1. Textile Fiber and
Mrs. SHAYESTHA FATHIMA
Textile Science and Fashion Designing
Dept. of Home Science
JBAS College for Women
2. What is a textile fiber?
Textile fiber can either be natural or synthetic
which can be converted into yarns and then
subsequently into fabric by weaving, knitting,
It is the smallest unit of textile production.
4. WHAT ARE PRIMARY PROPERTIES?
Primary properties are essential
properties which a particular fiber must
possess in order to perform as a textile
They are like the pre-requisites or
mandatory properties that textile fibers
6. Length to width ratio
Is the ratio between the length and
breadth of a textile fiber.
The textile fiber should be sufficiently
long than its width.
The minimum ratio is 1:100.
This means that the measure of the
length should be at least 100 times
more than the measure of its width.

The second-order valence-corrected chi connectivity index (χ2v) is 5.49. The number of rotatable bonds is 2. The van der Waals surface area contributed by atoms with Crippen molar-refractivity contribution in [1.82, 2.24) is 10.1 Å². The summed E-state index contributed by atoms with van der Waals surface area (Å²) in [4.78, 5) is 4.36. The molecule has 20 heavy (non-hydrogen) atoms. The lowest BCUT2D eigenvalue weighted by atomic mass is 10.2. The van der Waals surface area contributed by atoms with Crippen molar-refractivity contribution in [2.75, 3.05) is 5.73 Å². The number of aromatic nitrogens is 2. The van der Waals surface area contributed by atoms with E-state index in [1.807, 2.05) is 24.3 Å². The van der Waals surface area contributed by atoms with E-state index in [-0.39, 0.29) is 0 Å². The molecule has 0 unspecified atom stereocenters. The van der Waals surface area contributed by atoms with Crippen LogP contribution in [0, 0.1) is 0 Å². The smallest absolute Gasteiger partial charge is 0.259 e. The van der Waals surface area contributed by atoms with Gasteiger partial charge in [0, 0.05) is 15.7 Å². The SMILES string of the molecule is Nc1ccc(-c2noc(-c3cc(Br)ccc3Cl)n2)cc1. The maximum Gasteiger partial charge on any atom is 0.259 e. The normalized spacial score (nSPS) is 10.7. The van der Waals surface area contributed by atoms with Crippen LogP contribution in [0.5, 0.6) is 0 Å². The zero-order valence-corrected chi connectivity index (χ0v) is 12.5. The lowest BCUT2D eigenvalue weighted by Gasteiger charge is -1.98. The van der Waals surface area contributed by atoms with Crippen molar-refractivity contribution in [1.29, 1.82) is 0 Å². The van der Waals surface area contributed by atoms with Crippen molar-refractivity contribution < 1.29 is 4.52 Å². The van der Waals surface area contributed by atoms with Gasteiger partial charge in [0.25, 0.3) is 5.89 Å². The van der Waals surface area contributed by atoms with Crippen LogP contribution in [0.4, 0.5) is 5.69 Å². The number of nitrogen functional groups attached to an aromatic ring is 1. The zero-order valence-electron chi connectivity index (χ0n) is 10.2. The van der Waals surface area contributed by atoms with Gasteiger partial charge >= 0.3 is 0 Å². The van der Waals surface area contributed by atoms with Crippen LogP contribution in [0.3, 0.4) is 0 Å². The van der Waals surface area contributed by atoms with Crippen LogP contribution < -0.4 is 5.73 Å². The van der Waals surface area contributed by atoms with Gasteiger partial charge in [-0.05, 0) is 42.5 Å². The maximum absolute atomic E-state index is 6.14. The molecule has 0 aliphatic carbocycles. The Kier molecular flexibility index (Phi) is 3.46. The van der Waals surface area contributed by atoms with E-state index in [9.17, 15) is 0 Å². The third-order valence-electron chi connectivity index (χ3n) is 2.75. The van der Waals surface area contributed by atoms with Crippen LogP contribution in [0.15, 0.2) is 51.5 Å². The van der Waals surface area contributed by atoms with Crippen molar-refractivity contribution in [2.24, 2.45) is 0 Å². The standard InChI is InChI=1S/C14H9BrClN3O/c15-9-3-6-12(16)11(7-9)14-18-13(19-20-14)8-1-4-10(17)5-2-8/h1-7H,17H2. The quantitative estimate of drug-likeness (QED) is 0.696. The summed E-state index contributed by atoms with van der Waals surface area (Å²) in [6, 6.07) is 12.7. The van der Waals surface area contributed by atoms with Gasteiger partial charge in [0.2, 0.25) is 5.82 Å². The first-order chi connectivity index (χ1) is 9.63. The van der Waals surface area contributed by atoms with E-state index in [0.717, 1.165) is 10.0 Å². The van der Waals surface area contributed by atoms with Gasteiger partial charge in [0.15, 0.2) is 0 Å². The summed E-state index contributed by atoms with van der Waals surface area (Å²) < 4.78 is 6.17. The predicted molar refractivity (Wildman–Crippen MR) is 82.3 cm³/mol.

7. Length to width ratio of some
Fiber Length to
8. Tenacity refers to the strength of the
fiber. A fiber should have adequate
strength so as to undergo the stress
and strain encountered during yarn
Every textile fiber possesses varying
levels of strength. Some possess higher
strength and some possess lower.
Also the strength of textile fibers varies
in the dry state and wet state.
9. Tenacity of Some Common
Fiber Grams Per
Cotton 3.0 - 4.9
Jute 3.0 - 5.8
Flax 2.6 - 7.7
Silk 2.4 - 5.1
Wool 1.1 - 1.7
10. Spinning quality or Cohesiveness
Spinning quality or Cohesiveness is the
ability of the fibers to stick together
during yarn manufacturing processes.
Spinning quality refers to Filament
Cohesiveness refers to Staple fibers.
11. Filament fibers are long fibers and are
measured in kms or miles.
Staple fibers are shorter fibers and are
measured in cms or inches.
Cotton Fiber Jute Fiber
Staple fibers exemplify cohesiveness or
stickiness in different ways.
Example: Cotton fibers exhibits its
cohesiveness by its cross sectional
structure. Its cross sectional structure is
kidney shaped because of its
convolutions, which are the
indentations in the structure of the
13. The kidney shaped structure of a cotton fiber
enables it to adhere to or fit into another fiber,